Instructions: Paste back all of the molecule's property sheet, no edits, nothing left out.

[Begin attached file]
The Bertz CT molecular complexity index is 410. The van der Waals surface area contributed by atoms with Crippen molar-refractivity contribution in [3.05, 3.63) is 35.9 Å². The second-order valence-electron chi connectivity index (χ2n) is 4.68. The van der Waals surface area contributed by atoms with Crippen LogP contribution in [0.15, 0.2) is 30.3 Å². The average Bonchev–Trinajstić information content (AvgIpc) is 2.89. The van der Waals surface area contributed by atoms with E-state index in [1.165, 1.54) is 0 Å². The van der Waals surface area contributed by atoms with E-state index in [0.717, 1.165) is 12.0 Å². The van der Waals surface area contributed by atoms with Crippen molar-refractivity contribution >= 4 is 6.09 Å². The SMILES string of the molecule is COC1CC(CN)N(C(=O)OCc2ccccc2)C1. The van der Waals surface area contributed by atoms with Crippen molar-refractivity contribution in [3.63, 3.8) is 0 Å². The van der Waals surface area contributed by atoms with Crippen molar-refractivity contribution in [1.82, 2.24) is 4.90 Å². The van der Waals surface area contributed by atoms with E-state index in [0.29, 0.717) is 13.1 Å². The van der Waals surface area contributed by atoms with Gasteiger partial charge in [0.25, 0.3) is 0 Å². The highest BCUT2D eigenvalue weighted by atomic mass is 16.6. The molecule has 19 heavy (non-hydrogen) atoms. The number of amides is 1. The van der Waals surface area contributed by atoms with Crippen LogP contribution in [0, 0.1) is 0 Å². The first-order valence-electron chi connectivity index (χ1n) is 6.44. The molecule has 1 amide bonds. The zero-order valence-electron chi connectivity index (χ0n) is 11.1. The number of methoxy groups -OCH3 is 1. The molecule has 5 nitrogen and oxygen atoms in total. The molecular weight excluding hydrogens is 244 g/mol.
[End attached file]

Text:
The Bertz CT molecular complexity index is 410. The van der Waals surface area contributed by atoms with Crippen molar-refractivity contribution in [3.05, 3.63) is 35.9 Å². The second-order valence-electron chi connectivity index (χ2n) is 4.68. The van der Waals surface area contributed by atoms with Crippen LogP contribution in [0.15, 0.2) is 30.3 Å². The average Bonchev–Trinajstić information content (AvgIpc) is 2.89. The van der Waals surface area contributed by atoms with E-state index in [1.165, 1.54) is 0 Å². The van der Waals surface area contributed by atoms with E-state index in [0.717, 1.165) is 12.0 Å². The van der Waals surface area contributed by atoms with Crippen molar-refractivity contribution >= 4 is 6.09 Å². The SMILES string of the molecule is COC1CC(CN)N(C(=O)OCc2ccccc2)C1. The van der Waals surface area contributed by atoms with Crippen molar-refractivity contribution in [3.63, 3.8) is 0 Å². The van der Waals surface area contributed by atoms with Crippen molar-refractivity contribution in [1.82, 2.24) is 4.90 Å². The van der Waals surface area contributed by atoms with E-state index in [0.29, 0.717) is 13.1 Å². The van der Waals surface area contributed by atoms with Gasteiger partial charge in [0.25, 0.3) is 0 Å². The highest BCUT2D eigenvalue weighted by atomic mass is 16.6. The molecule has 19 heavy (non-hydrogen) atoms. The number of amides is 1. The van der Waals surface area contributed by atoms with Crippen LogP contribution in [0, 0.1) is 0 Å². The first-order valence-electron chi connectivity index (χ1n) is 6.44. The molecule has 1 amide bonds. The zero-order valence-electron chi connectivity index (χ0n) is 11.1. The number of methoxy groups -OCH3 is 1. The molecule has 5 nitrogen and oxygen atoms in total. The molecular weight excluding hydrogens is 244 g/mol.